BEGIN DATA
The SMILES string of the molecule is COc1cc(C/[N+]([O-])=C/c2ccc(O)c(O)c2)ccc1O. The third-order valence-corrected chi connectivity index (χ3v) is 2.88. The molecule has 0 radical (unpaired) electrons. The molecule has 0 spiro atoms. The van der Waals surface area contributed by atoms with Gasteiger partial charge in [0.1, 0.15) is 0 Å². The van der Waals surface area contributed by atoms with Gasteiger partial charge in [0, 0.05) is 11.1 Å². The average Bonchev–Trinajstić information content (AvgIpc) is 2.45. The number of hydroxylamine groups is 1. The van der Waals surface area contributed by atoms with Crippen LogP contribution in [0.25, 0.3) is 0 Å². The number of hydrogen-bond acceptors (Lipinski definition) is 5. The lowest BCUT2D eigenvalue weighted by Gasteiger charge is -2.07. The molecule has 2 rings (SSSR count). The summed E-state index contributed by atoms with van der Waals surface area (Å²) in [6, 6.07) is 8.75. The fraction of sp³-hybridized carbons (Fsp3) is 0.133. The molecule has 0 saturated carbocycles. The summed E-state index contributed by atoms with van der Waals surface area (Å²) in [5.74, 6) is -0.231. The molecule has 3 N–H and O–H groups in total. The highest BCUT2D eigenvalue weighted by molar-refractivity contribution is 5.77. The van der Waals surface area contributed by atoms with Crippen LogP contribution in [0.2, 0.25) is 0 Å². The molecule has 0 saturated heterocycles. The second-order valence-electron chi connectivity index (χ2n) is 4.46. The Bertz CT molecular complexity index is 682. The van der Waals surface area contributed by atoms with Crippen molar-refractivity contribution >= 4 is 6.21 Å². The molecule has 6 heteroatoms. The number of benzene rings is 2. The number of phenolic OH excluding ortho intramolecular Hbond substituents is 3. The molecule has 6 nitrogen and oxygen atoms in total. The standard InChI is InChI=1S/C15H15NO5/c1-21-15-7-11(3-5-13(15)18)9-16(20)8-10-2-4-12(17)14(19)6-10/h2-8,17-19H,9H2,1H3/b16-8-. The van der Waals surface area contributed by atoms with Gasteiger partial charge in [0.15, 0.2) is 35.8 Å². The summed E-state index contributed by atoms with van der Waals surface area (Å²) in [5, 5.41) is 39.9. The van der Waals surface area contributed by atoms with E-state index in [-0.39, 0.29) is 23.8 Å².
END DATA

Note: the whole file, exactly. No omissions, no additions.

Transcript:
The SMILES string of the molecule is COc1cc(C/[N+]([O-])=C/c2ccc(O)c(O)c2)ccc1O. The third-order valence-corrected chi connectivity index (χ3v) is 2.88. The molecule has 0 radical (unpaired) electrons. The molecule has 0 spiro atoms. The van der Waals surface area contributed by atoms with Gasteiger partial charge in [0.1, 0.15) is 0 Å². The van der Waals surface area contributed by atoms with Gasteiger partial charge in [0, 0.05) is 11.1 Å². The average Bonchev–Trinajstić information content (AvgIpc) is 2.45. The number of hydroxylamine groups is 1. The van der Waals surface area contributed by atoms with Crippen LogP contribution in [0.25, 0.3) is 0 Å². The number of hydrogen-bond acceptors (Lipinski definition) is 5. The lowest BCUT2D eigenvalue weighted by Gasteiger charge is -2.07. The molecule has 2 rings (SSSR count). The summed E-state index contributed by atoms with van der Waals surface area (Å²) in [6, 6.07) is 8.75. The fraction of sp³-hybridized carbons (Fsp3) is 0.133. The molecule has 0 saturated carbocycles. The summed E-state index contributed by atoms with van der Waals surface area (Å²) in [5.74, 6) is -0.231. The molecule has 3 N–H and O–H groups in total. The highest BCUT2D eigenvalue weighted by molar-refractivity contribution is 5.77. The van der Waals surface area contributed by atoms with Crippen LogP contribution in [0.2, 0.25) is 0 Å². The molecule has 0 saturated heterocycles. The second-order valence-electron chi connectivity index (χ2n) is 4.46. The Bertz CT molecular complexity index is 682. The van der Waals surface area contributed by atoms with Crippen molar-refractivity contribution >= 4 is 6.21 Å². The molecule has 6 heteroatoms. The number of benzene rings is 2. The number of phenolic OH excluding ortho intramolecular Hbond substituents is 3. The molecule has 6 nitrogen and oxygen atoms in total. The standard InChI is InChI=1S/C15H15NO5/c1-21-15-7-11(3-5-13(15)18)9-16(20)8-10-2-4-12(17)14(19)6-10/h2-8,17-19H,9H2,1H3/b16-8-. The van der Waals surface area contributed by atoms with Gasteiger partial charge in [0.15, 0.2) is 35.8 Å². The summed E-state index contributed by atoms with van der Waals surface area (Å²) in [5, 5.41) is 39.9. The van der Waals surface area contributed by atoms with E-state index in [-0.39, 0.29) is 23.8 Å².